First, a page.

Industrial Cleaning Supplies FAQs: Cleaning, Disinfecting and Sanitizing

cleaning supplies
What’s the difference between cleaning, disinfecting and sanitizing?

Though these three industrial cleaning supplies are often used interchangeably, they aren’t the same thing. Cleaning is an action performed to remove dust, dirt and residue from a soiled surface. While surfaces may appear hygienic after a thorough cleaning, basic cleaning does not address harmful microorganisms.

Disinfecting on top of cleaning adds another layer of safety because it’s performed to remove 100% germs and bacterial that can spread disease or infection. Like disinfecting, sanitizing works to remove harmful microorganisms, however, it’s not quite as strong. Sanitizing reduces the number of microorganisms to a safe level, but it does not eliminate all of them. Sanitizers also cannot kill viruses or fungi.

In general, disinfectants are frequently used in healthcare settings, while sanitizers are often required in the food service industry.

How are germs spread?

Germs are spread through three different mechanisms: direct contact, indirect contact, airborne spread.

1) Direct contact means that germs are spread from one infected person to another. An example of this is when an infected person coughs or sneezes into his or her hands and then touches another person before washing.

2) Indirect contact means that germs are spread from an infected person to another person through a common surface or object. An example of this is when an infected person shares eating utensils with another person.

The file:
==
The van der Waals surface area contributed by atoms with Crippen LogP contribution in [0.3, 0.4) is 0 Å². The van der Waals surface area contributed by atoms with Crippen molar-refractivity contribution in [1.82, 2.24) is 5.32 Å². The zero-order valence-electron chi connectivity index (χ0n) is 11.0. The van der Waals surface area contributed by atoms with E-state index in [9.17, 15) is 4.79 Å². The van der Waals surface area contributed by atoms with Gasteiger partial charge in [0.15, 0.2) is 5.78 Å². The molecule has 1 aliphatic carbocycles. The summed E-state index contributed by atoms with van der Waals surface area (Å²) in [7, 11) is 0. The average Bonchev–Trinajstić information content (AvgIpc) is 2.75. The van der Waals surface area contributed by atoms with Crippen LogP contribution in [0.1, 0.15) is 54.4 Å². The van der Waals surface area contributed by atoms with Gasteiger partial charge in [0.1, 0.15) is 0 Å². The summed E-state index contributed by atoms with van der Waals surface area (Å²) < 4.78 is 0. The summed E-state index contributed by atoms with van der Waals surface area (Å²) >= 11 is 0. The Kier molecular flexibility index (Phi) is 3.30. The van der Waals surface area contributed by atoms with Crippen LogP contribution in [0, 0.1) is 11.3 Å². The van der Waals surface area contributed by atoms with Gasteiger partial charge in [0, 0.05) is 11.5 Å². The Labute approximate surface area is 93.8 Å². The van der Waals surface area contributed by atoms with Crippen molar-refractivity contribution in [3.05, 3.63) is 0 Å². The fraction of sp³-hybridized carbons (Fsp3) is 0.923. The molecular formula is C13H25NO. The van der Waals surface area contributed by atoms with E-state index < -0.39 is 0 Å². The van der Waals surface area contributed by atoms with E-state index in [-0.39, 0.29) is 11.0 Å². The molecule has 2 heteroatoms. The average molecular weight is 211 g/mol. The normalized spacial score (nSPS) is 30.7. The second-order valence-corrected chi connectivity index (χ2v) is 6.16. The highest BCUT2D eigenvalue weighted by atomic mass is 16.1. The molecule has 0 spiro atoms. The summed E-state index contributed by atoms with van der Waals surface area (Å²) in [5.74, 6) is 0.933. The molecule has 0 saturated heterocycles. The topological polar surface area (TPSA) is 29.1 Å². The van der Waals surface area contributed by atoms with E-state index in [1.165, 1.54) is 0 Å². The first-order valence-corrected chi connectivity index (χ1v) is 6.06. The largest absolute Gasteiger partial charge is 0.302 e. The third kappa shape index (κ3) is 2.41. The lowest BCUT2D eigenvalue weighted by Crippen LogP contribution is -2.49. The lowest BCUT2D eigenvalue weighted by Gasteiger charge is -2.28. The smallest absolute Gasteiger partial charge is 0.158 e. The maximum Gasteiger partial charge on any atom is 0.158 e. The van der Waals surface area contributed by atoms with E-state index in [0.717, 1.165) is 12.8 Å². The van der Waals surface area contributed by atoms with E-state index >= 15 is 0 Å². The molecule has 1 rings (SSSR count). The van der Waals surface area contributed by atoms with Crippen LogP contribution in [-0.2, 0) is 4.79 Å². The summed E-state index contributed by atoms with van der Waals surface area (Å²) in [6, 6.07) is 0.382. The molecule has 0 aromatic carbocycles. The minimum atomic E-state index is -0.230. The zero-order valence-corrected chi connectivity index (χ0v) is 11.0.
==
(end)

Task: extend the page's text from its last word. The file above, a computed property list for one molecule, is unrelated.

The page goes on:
3) Airborne spread means when germs are spread through the air from an infected person to an uninfected person over short distances. When someone coughs or sneezes, small germ-filled droplets are sprayed into the air. Anyone within a three foot radius can be infected.

Is it possible to clean and disinfect at the same time?

The short answer is sometimes. In order to properly disinfect, the disinfectant must come into direct contact with the target surface area. This may not be possible if there is a heavy barrier of dirt, grime or grease present. In other words, it’s possible to simultaneously clean and disinfect, but only under slightly soiled conditions. An industrial cleaner containing bleach may be able to clean and disinfect at the same time.

What does it mean when a disinfectant is “EPA-registered”?

The U.S. Environmental Protection Agency (EPA) regulates the production and sale of all  disinfectants. All EPA-registered industrial cleaner disinfectants must comply with several regulations regarding raw materials, label strength, processing, safety, efficacy and shelf life.

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